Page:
Transference in Therapy

What is transference and why is it important?

Transference can be an aid or a hindrance in  therapy. It can also complicate any of our relationships.

Transference is the phenomenon of transferring feelings from a significant person in your childhood to someone else. It is unconscious and it happens all the time to all of us. For example: you meet a woman and she reminds you strongly of your older sister who you were very close to. You will probably like this person and wish for a close friendship even before you know her very well.

In therapy, there can be positive transference, negative transference, or countertransference.

Countertransference occurs when the therapist is transferring feelings about their important people on to the client. It’s very human of the therapist but it is imperative that the therapist is aware of it and keeps the transferred feelings in check. Otherwise the therapist’s therapeutic judgement and reactions to the client can become clouded and compromise the quality and progress of therapy.

Positive transference is common at the beginning of therapy when the client is wishing for a “super person” who will “save them”. Someone with all the wisdom and skill needed to succeed at giving the client everything the client needs.
Positive transference is helpful to the therapist as the client is open to what they say and compliant to requests. When asked people in positive transference will often enthusiastically characterize their therapist as “Wonderful!”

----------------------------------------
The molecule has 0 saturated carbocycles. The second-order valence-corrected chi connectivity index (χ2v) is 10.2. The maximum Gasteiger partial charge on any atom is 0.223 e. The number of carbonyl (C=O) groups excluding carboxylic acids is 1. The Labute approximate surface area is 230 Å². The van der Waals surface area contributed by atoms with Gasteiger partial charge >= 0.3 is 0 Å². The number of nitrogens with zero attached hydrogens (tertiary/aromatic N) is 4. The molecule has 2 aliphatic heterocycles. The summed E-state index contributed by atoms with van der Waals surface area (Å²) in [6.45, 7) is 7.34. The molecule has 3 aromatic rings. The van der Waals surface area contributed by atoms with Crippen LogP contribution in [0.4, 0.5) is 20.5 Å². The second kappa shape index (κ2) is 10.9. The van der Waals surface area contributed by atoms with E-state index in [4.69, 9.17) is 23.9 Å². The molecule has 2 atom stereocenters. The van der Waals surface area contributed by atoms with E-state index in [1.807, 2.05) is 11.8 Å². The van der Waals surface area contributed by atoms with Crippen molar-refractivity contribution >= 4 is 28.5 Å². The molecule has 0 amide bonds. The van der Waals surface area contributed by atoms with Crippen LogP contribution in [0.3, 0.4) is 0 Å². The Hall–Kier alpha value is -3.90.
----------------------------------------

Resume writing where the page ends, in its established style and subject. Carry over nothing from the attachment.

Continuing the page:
Negative transference occurs when the client transfers negative beliefs and feelings from someone who was hurtful to them, onto the therapist. The client may say to the therapist: “you are out to get me and make me feel wrong all the time, just like my father,” or “you are judging me just like my mother did” or “you’re angry but you cover it up.”

Great work can come from “working through” negative transference. A profound change can occur when a client sees the therapist as they are and then realizes how much negative transference influences the way they relate to other people in their lives. It’s eye opening! Some “people their world” with their hurtful parents and find it such a relief to stop.

Too much positive transference can be a problem because the therapist is bound to “fall from grace” at some point. Often when a client’s “wonderful therapist” disappoints them the transference turns negative.

Bringing this phenomena of transferring feelings and beliefs to conscious awareness gives the client access to reality.  Then they can see the actual positive and negative attributes of the person who has been the target of their transference. It often has the effect of moving the person forward in personal growth and maturation.

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